Amazon will produce a film titled Ida Tarbell about the journalist of the same name whose nineteen-article series, “The History of the Standard Oil Company,” was serialized in McClure’s Magazine at the turn of the twentieth century. Tarbell shed light on the dirty doings of John D. Rockefeller and was one of the first so-called muckrakers, a label she rejected: “I was convinced that in the long run the public they were trying to stir would weary of vituperation, that if you were to secure permanent results the mind must be convinced.”
“To a remarkable degree our daily book critics help set the literary agenda for the country,” writes Dean Baquet, executive editor of the Times, in a memo to staff announcing that Pamela Paul, the editor of the Sunday Book Review, will take charge of the entirety of the paper’s books coverage. Paul will probably erase the line between Sunday and daily reviews—“a line established when the paper was divided according to print constructs.”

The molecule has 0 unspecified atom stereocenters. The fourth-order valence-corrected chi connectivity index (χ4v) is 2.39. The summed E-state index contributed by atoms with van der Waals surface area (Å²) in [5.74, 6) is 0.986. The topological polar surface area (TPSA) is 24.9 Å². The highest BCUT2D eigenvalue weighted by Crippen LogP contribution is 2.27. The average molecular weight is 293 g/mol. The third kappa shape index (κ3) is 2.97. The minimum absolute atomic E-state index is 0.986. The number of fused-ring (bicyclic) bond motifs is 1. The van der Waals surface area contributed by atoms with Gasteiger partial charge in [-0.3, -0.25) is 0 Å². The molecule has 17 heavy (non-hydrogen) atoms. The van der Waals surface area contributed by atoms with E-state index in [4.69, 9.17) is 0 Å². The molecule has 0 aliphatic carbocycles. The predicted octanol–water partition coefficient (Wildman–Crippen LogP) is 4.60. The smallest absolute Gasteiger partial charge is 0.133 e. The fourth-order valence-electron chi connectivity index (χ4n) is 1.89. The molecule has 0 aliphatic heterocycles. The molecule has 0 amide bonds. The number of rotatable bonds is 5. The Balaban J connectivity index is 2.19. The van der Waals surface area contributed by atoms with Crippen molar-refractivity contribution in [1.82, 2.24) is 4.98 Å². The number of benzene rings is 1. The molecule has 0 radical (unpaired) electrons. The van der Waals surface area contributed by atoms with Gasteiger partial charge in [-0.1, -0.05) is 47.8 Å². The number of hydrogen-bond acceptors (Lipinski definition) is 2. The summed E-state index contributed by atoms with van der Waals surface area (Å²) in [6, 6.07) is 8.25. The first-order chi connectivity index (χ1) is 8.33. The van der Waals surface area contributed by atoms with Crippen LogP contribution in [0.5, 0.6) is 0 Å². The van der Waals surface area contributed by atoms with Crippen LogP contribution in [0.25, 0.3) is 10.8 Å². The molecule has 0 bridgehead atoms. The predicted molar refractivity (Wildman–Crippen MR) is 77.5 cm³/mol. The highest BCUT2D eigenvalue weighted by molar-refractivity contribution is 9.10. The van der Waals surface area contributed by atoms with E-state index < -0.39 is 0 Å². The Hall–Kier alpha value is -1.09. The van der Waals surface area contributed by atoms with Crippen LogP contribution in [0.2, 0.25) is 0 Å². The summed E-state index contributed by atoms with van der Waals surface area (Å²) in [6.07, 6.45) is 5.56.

The Nightly Show with Larry Wilmore will air its final episode tonight. Comedy Central President Kent Alterman said “the show ‘hasn’t resonated.’” The Times writes, “Though the late-show genre remains heavy on easygoing laughter, any one episode of ‘The Nightly Show’ could occasionally go for prolonged stretches without a single joke, something that intrigued some critics but failed to attract a broader audience.”
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